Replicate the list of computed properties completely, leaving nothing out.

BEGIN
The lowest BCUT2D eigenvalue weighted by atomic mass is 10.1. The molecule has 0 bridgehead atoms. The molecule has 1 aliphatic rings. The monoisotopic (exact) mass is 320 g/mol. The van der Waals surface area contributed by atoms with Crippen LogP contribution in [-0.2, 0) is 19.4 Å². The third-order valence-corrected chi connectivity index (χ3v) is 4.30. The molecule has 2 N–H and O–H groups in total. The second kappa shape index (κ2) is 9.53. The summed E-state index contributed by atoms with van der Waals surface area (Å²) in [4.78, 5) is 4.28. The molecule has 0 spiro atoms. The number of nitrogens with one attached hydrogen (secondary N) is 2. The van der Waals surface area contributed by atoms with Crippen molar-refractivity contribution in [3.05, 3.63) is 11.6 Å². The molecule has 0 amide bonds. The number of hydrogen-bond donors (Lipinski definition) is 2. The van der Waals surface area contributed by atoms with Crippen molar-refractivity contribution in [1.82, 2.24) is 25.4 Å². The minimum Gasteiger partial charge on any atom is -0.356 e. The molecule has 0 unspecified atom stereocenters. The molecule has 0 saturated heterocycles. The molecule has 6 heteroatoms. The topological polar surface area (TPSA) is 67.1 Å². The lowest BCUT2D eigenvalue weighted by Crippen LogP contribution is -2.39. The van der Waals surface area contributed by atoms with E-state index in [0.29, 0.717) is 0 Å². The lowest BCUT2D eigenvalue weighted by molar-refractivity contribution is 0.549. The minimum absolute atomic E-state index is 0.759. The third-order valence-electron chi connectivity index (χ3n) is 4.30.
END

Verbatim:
The lowest BCUT2D eigenvalue weighted by atomic mass is 10.1. The molecule has 0 bridgehead atoms. The molecule has 1 aliphatic rings. The monoisotopic (exact) mass is 320 g/mol. The van der Waals surface area contributed by atoms with Crippen LogP contribution in [-0.2, 0) is 19.4 Å². The third-order valence-corrected chi connectivity index (χ3v) is 4.30. The molecule has 2 N–H and O–H groups in total. The second kappa shape index (κ2) is 9.53. The summed E-state index contributed by atoms with van der Waals surface area (Å²) in [4.78, 5) is 4.28. The molecule has 0 spiro atoms. The number of nitrogens with one attached hydrogen (secondary N) is 2. The van der Waals surface area contributed by atoms with Crippen molar-refractivity contribution in [3.05, 3.63) is 11.6 Å². The molecule has 0 amide bonds. The number of hydrogen-bond donors (Lipinski definition) is 2. The van der Waals surface area contributed by atoms with Crippen molar-refractivity contribution in [1.82, 2.24) is 25.4 Å². The minimum Gasteiger partial charge on any atom is -0.356 e. The molecule has 0 unspecified atom stereocenters. The molecule has 0 saturated heterocycles. The molecule has 6 heteroatoms. The topological polar surface area (TPSA) is 67.1 Å². The lowest BCUT2D eigenvalue weighted by Crippen LogP contribution is -2.39. The van der Waals surface area contributed by atoms with E-state index in [0.29, 0.717) is 0 Å². The lowest BCUT2D eigenvalue weighted by molar-refractivity contribution is 0.549. The minimum absolute atomic E-state index is 0.759. The third-order valence-electron chi connectivity index (χ3n) is 4.30.